Demanding more money and other changes, teachers in the largest school district in Oregon decided to go on strike for a month, causing around 45,000 students to lose time in the classroom that will have to be made up.
After over three weeks without classes, which included the Thanksgiving break, the Portland Public School (PPS) district announced late on Sunday that it had struck a tentative agreement with its teachers’ union and students would be going back to class on Monday.
Teachers began their strike on November 1, demanding higher salaries, better class sizes and more preparation time. The teachers still have to cast their votes on the tentative agreement with the school district, and the agreement must also be accepted by the school board. However, the union has chosen to allow classes to continue while these votes take place.
The students missed a total of 11 days of class because of the strike before the week-long Thanksgiving break.
“We are relieved to have our students returning to school and know that being out of school for the last three weeks—missing classmates, teachers, and learning—has been hard for everyone,” Superintendent Guadalupe Guerrero wrote in a statement.
The teachers’ union has declared the tentative agreement a significant victory for both the teachers and students in terms of changes made to classroom size and teacher pay, as well as health, safety and mental health resources for kids affected by the COVID pandemic.
“This contract is a watershed moment for Portland students, families, and educators,” Portland Teachers Association President Angela Bonilla wrote in a statement. “Educators have secured improvements on all our key issues… Educators walked picket lines alongside families, students, and allies, and because of that, our schools are getting the added investment they need.”
PPS has announced that the new agreement would give teachers a 13.8% cumulative cost-of-living raise over the next three years, along with nearly half of all teachers receiving an additional 10.6% in yearly step increases. Starting next school year, classroom time for elementary and middle school students will be increased under the agreement — along with an increase in teacher preparation time for these classes by 90 minutes per week.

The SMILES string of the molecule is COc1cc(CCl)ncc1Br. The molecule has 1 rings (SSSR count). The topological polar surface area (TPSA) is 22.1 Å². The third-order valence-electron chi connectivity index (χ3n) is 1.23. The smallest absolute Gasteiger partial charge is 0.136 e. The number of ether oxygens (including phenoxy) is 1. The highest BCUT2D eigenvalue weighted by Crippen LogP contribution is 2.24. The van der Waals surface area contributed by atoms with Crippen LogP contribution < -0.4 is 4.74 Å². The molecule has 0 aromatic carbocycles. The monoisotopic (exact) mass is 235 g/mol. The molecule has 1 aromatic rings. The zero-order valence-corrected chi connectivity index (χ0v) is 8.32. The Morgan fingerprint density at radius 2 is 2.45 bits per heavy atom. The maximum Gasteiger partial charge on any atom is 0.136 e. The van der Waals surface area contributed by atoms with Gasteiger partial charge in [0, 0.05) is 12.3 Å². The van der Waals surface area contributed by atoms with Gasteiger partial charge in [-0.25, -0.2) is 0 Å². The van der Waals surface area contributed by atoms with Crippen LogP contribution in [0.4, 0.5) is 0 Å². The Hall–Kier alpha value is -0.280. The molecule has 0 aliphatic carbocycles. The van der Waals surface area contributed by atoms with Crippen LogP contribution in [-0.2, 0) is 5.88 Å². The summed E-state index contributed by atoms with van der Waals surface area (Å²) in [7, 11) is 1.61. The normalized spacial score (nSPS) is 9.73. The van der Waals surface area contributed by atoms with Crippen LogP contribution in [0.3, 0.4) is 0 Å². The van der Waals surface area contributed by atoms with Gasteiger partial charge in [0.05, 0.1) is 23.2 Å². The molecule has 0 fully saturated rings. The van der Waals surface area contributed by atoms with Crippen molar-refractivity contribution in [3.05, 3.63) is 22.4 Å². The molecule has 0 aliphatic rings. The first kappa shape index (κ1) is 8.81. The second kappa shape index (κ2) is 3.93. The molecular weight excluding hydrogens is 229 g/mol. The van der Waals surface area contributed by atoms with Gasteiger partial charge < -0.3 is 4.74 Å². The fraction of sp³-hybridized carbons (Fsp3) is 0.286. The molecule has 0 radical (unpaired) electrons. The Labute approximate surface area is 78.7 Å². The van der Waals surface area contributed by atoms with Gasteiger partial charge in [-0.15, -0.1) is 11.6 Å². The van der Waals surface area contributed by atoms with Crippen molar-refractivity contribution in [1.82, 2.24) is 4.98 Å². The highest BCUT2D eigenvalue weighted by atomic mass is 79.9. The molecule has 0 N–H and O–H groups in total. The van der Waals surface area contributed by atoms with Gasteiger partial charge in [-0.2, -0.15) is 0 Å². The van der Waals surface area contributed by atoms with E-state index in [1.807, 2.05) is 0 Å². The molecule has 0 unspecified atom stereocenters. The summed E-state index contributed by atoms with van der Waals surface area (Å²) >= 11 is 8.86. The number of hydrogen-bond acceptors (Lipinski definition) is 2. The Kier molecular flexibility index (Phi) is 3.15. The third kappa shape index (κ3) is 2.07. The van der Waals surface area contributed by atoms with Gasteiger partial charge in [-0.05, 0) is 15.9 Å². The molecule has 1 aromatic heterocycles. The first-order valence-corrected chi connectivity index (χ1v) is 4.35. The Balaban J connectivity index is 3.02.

The agreement will also triple the number of team members devoted to promoting the mental and emotional well-being of students.
Meanwhile, many parents were angry over students’ potential learning loss during the teacher strike — especially after the major learning loss suffered during COVID restrictions. Students were not given the opportunity to take online classes during the strike.
Now, these students will be forced to make up the lost time by adding days to the new year and removing one week from winter vacation.
However, students weren’t the only ones harmed by the teachers’ selfish actions — as teachers reportedly stopped rush-hour traffic on Tuesday for nearly 15 minutes during their protest. They also reportedly vandalized a school board member’s rental property, and attached posters to another school board member’s vehicle, according to Oregon Public Broadcasting.
It is likely that the increased cost incurred by the new agreement will be passed on to taxpayers, as PPS has consistently stated that it does not have the funds to comply with the union’s demands — and has instead asked voters to pressure state legislators to increase funding for schools. Meanwhile, the school district has reported that it will have to reduce spending in other areas to pay for the concessions made to the teachers’ union.
In response to this incident, many critics of teachers’ unions have now demanded that Oregon follow 37 other states and Washington, D.C., in outlawing teacher strikes over the effects on students.